Yesterday the American Society of Civil Engineers (ASCE) released their 2009 Report Card for America's Infrastructure outlining the current condition of America's roads, bridges, water systems, and other public works, assigning it a cumulative grade of D and calling for a five-year, $2.2 trillion investment to increase this subpar grade.
Key to the report findings is the need to build sustainable, durable, and low-maintenance systems and structures.
"Our infrastructure must be constructed with the highest quality materials that reduce future maintenance and ensure durability," Brian McCarthy, president and CEO of the Portland Cement Association (PCA) says. "By investing properly we can free up more money for states and communities to use for vital services like schools and police."
For example, concrete pavements can last up to 30 years before resurfacing is required. Asphalt needs to be resurfaced every eight or nine years. If concrete was used instead of asphalt for all new roads built between now and 2015, state governments could save more than $100 billion during the life of the roads.
Plus, according to McCarthy, infrastructure investment can have a significant impact on job growth and the nation's recovery from the current economic recession. "In November, 15% of the reported layoffs occurred in the construction industry. Other industries such as manufacturing were hit even harder," McCarthy says. "Rebuilding our infrastructure could generate jobs on both an immediate and long-term basis in all areas of the economy. For every 10 construction jobs created by a project, the community gains 17 additional jobs that stay in the region."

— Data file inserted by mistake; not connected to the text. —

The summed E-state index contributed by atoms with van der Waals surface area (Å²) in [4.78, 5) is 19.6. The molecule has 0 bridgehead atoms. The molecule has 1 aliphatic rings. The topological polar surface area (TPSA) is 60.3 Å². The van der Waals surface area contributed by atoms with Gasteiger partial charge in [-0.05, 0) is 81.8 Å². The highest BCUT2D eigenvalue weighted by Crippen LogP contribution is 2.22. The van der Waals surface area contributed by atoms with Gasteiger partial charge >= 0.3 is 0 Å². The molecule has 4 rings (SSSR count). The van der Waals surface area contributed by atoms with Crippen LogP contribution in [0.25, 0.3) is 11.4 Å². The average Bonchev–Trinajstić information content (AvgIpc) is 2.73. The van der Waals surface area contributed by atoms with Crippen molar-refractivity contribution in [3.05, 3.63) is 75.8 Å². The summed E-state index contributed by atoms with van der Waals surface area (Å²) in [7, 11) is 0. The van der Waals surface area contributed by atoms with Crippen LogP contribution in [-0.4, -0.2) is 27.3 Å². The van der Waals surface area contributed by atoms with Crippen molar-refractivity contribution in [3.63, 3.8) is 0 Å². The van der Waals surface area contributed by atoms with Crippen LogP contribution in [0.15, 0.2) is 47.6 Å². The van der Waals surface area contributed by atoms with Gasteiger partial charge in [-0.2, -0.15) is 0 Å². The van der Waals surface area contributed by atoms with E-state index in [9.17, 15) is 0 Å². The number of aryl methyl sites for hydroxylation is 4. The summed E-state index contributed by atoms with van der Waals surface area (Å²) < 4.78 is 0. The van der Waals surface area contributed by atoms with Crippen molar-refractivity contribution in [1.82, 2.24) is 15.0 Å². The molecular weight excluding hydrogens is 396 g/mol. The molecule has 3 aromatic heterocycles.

Building and improving our public buildings, roads and systems also provides the nation with an opportunity to address existing and emerging environmental challenges.
Today, traffic congestion in United States wastes three billion gallons of fuel and contributes to the release of 27.2 million tons of carbon dioxide emissions annually, according to a PCA report. The overall economic impact of traffic delays adds up to $80 billion per year. By the year 2032, the nation's highways will see an additional 49 million drivers and 58 million vehicles. Wasted fuel from traffic delays will more than double, to 6.5 billion gallons annually. Carbon dioxide emissions traced to congestion will increase to 60 million tons. Without improvements to our roads and highways, wasted time and higher transportation costs will result in a cumulative economic impact that could exceed $150 billion annually.
"Concrete has long been the foundation of our nation's buildings and roads. Today its value as the most sustainable building material of choice makes it ideal for long-lasting roads and energy-efficient schools, hospitals and other public buildings," says McCarthy.
More information on PCA programs is available at www.cement.org.